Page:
I was walking home along Park, when I notice a frail, black woman leaning against the building of a doctor’s office, her hands gripped tightly around her walker.
In her 80s, obviously cold, and boy, was it that.
Last I looked, it was 32 with a wind whipping at one’s heels.
“Ma’am, are you okay?” I gently asked, not wanting to intrude nor alarm her. It can be tricky helping the elderly since pride is one of the last things they have left. She looked at me for a second before saying, “Well, I’m waiting to be picked up, but they seem to be running behind.”
“How long have you been waiting?”
“Oh, an hour or so.” Oh my God, she’s been out in this cold for that long? I at once, spun into action.
“Were you at the doctor’s?” I knew she had to have been, but again, was moving slowly,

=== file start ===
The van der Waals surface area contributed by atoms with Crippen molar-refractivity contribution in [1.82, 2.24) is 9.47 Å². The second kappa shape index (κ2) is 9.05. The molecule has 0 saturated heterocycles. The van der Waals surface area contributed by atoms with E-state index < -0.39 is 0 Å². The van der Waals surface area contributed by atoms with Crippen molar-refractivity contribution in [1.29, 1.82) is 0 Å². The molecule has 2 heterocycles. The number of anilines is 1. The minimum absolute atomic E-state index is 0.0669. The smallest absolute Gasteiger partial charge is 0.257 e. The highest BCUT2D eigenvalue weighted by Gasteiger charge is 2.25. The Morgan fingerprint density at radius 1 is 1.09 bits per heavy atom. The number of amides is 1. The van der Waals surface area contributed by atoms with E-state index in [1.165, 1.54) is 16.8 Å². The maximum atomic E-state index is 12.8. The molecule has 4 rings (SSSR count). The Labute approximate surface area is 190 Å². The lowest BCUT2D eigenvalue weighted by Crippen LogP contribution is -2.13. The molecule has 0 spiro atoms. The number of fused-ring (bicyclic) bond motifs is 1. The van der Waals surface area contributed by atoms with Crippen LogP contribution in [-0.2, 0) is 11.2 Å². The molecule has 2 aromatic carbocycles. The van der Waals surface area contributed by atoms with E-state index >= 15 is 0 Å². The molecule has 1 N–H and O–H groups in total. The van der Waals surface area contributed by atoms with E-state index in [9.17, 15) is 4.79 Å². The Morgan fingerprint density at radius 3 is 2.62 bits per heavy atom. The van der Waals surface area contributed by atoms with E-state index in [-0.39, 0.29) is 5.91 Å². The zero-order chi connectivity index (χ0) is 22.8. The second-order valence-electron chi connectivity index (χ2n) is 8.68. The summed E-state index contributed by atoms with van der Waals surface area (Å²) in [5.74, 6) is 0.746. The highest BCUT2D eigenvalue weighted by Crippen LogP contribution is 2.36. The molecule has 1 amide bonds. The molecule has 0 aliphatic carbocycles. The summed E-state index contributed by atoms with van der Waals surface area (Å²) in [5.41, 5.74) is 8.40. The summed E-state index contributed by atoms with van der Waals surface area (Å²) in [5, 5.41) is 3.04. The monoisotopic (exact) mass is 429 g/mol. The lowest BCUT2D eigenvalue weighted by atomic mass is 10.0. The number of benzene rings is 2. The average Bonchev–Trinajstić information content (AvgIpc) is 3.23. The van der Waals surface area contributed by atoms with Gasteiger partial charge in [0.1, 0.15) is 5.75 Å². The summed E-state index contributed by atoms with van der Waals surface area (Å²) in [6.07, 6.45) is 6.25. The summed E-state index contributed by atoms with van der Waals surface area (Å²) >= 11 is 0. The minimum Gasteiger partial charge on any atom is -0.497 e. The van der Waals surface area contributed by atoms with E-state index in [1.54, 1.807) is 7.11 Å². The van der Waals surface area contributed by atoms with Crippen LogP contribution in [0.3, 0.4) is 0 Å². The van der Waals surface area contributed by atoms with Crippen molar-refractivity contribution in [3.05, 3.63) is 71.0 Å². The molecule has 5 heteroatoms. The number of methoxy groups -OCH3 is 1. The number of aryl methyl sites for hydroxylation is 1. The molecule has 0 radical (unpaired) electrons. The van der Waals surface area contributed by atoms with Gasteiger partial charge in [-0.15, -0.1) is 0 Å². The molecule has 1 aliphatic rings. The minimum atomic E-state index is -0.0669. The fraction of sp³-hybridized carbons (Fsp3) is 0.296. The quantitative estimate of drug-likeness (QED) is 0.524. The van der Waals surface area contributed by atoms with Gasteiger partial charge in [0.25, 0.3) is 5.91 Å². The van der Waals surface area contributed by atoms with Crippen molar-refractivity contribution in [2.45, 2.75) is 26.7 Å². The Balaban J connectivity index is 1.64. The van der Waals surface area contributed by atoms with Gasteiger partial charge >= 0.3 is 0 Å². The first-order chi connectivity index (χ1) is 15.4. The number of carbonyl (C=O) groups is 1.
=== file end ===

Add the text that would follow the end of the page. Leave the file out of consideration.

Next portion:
afraid to offend.
“Yes,” she said, so I put her gloves back on that were hanging from her old leather handbag before entering the office. When I told the staff she was still there, they flipped, running out without coats to get her, she stoically refusing their help.
“They’ll come. Access-A-Ride always comes,” a bus service for those with disabilities.
I then got out my best Joan of Arc and said, “Ma’am, please wait inside and I’ll stay till they come so they know you’re still here.” After hesitating, she finally agreed.
In the interim, the office called and they were indeed on their way. When the little mini coach pulled up, a young Latino man hopped out with the grace of a deer looking around anxiously. “Where’s Mrs. Yancy? I got stuck behind an accident.”
Suddenly the office door opened and accompanied by two women, Mrs. Yancy appeared.
“There you are Hank…was getting worried about you.”
My eyes filled up as we watched him gently, his arms around her shoulders, help her to her seat.